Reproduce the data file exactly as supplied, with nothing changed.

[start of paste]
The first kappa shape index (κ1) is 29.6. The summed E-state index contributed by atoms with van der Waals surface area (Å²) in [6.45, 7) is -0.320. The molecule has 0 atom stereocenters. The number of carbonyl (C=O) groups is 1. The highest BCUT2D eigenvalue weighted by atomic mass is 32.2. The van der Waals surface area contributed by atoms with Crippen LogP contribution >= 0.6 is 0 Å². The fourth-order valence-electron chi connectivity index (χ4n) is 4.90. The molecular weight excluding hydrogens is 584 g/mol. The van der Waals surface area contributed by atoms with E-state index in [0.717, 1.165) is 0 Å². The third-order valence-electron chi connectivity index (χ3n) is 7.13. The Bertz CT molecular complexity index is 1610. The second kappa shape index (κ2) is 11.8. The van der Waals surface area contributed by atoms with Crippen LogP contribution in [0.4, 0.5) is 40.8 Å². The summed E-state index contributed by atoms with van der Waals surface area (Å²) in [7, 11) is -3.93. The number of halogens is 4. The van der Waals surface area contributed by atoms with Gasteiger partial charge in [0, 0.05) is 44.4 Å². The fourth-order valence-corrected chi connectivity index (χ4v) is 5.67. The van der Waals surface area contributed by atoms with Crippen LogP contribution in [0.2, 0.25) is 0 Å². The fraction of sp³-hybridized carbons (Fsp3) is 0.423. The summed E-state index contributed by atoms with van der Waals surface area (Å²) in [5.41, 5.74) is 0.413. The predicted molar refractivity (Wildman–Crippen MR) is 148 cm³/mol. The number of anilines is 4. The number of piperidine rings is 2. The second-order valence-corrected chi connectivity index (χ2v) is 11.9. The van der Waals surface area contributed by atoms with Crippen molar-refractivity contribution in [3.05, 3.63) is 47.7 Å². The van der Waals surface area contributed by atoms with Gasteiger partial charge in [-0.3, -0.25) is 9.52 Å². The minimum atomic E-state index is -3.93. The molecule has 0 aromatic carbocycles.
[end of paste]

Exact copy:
The first kappa shape index (κ1) is 29.6. The summed E-state index contributed by atoms with van der Waals surface area (Å²) in [6.45, 7) is -0.320. The molecule has 0 atom stereocenters. The number of carbonyl (C=O) groups is 1. The highest BCUT2D eigenvalue weighted by atomic mass is 32.2. The van der Waals surface area contributed by atoms with Crippen LogP contribution >= 0.6 is 0 Å². The fourth-order valence-electron chi connectivity index (χ4n) is 4.90. The molecular weight excluding hydrogens is 584 g/mol. The van der Waals surface area contributed by atoms with E-state index in [0.717, 1.165) is 0 Å². The third-order valence-electron chi connectivity index (χ3n) is 7.13. The Bertz CT molecular complexity index is 1610. The second kappa shape index (κ2) is 11.8. The van der Waals surface area contributed by atoms with Crippen LogP contribution in [0.4, 0.5) is 40.8 Å². The summed E-state index contributed by atoms with van der Waals surface area (Å²) in [7, 11) is -3.93. The number of halogens is 4. The van der Waals surface area contributed by atoms with Gasteiger partial charge in [0, 0.05) is 44.4 Å². The fourth-order valence-corrected chi connectivity index (χ4v) is 5.67. The van der Waals surface area contributed by atoms with Crippen LogP contribution in [0.2, 0.25) is 0 Å². The fraction of sp³-hybridized carbons (Fsp3) is 0.423. The summed E-state index contributed by atoms with van der Waals surface area (Å²) in [5.41, 5.74) is 0.413. The predicted molar refractivity (Wildman–Crippen MR) is 148 cm³/mol. The number of anilines is 4. The number of piperidine rings is 2. The second-order valence-corrected chi connectivity index (χ2v) is 11.9. The van der Waals surface area contributed by atoms with Crippen molar-refractivity contribution in [3.05, 3.63) is 47.7 Å². The van der Waals surface area contributed by atoms with Gasteiger partial charge in [-0.3, -0.25) is 9.52 Å². The minimum atomic E-state index is -3.93. The molecule has 0 aromatic carbocycles.